In the San Joaquin Valley there is dust. It is worst during the months of August and September. These are the months when almonds are harvested.
When PM10 is measured it includes PM2.5. This makes total PM10 readings highest during the winter months of November through February. But, during those months dust is not a problem. It is ammonium nitrate and ammonium sulphate.
Almond acreage has been growing. In 2000 there were slightly over 500,000 acres of bearing almond orchards. By 2016 this number had grown to nearly 950,000 acres.
PM10 is measured in micrograms per cubic meter. On the AQMIS California Air Resources Board web pages the current and historical levels of PM10 can be found. Historical data is found by changing the year in the small box at the bottom.
What has happened is PM10 average levels for the SJV have gone up and down through the years starting in 2000 and overall there has been a very slight increase in the annual average. An average below 50 micrograms for the year used to be considered healthy by the Environmental Protection Agency. EPA has dropped this annual standard in favor of an annual PM2.5 standard. California considers 25 micrograms as a healthy annual standard.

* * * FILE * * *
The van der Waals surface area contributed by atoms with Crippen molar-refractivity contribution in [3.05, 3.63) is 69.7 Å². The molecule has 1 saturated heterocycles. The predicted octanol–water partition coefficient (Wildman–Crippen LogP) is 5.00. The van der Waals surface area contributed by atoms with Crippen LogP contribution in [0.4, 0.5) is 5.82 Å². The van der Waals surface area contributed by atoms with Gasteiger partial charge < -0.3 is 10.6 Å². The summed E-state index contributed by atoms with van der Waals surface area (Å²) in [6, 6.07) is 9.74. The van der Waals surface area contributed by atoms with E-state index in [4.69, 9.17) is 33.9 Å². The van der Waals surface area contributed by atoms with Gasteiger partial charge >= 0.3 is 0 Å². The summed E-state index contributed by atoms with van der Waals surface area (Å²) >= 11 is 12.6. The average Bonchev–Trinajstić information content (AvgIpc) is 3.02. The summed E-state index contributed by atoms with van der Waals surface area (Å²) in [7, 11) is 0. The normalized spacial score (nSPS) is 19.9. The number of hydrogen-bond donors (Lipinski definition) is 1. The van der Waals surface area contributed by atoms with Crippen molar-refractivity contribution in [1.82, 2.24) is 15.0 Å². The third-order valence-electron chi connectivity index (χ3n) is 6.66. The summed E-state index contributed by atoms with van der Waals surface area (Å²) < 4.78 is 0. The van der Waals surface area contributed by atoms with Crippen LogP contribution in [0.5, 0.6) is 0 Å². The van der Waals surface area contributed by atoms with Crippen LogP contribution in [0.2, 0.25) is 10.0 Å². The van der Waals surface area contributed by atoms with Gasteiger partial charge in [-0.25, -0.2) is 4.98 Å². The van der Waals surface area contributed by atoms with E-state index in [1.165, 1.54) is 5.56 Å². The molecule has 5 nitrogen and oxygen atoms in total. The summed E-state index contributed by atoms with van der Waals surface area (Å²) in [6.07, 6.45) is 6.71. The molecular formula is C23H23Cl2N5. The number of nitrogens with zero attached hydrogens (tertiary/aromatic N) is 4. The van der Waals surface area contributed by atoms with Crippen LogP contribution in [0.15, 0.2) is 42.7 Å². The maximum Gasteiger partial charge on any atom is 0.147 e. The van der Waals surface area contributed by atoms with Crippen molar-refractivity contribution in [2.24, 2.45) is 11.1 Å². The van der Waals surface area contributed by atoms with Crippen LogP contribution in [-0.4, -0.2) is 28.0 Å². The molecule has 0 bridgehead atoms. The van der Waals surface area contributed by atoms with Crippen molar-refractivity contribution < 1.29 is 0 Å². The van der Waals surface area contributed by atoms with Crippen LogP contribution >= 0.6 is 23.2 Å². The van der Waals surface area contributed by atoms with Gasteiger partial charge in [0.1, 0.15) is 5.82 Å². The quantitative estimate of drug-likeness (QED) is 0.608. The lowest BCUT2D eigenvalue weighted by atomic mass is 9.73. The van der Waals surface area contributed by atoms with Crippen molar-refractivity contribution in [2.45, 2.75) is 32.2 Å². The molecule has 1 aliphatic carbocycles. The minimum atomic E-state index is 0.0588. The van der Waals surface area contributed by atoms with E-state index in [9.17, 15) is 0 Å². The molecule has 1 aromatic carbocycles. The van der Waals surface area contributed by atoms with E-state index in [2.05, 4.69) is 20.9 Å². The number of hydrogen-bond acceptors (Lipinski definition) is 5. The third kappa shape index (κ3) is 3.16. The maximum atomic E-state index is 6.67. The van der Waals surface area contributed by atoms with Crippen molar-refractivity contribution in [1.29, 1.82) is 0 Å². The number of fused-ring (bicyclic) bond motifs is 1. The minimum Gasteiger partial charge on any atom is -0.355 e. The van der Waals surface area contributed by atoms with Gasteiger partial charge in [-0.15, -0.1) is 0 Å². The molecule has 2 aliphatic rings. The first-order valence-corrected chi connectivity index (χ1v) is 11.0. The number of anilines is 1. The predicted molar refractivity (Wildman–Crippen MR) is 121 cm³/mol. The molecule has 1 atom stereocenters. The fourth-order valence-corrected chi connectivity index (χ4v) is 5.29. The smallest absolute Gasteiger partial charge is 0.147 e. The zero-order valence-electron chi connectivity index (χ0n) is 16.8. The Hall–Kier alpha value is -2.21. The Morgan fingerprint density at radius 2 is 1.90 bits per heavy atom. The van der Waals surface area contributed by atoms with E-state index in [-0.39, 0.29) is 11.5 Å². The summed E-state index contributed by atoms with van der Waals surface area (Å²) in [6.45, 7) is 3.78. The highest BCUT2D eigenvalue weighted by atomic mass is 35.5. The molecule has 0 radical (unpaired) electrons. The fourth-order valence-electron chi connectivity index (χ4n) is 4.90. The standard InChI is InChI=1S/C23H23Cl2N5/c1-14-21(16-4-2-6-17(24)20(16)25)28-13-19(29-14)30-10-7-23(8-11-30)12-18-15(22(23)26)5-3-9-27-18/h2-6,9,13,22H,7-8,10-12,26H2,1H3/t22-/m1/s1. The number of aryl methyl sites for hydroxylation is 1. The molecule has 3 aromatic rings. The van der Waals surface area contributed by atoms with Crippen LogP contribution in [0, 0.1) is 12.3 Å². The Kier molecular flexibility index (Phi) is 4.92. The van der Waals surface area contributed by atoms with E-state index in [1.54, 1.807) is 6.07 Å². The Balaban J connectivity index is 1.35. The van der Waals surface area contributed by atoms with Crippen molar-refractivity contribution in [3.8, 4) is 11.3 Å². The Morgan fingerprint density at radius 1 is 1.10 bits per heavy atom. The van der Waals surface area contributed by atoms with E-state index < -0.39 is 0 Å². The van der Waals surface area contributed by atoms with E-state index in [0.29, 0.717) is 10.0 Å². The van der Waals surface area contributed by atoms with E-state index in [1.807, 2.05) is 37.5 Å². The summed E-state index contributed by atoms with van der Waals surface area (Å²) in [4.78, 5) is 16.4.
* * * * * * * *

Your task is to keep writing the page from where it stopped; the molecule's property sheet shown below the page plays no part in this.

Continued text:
The graph below shows the annual average PM10 levels since 2000 taking the worst reading in the valley for each day.
Separating out the almond harvest season, a different situation arises. PM10 levels have risen overall, along with almond acreage, since the year 2000 during the months of August and September.
The other 10 months of the year, when almonds are not being harvested, PM10 has actually decreased slightly since 2000.
Notice that the annual average and the average for non-almond harvest months varies between 40 and 60 micrograms per cubic meter. But, the almond harvest season has an average between 50 and 90 micrograms.
If you live in the valley and have experienced the choking dust during the almond harvest season, these numbers should come as no surprise.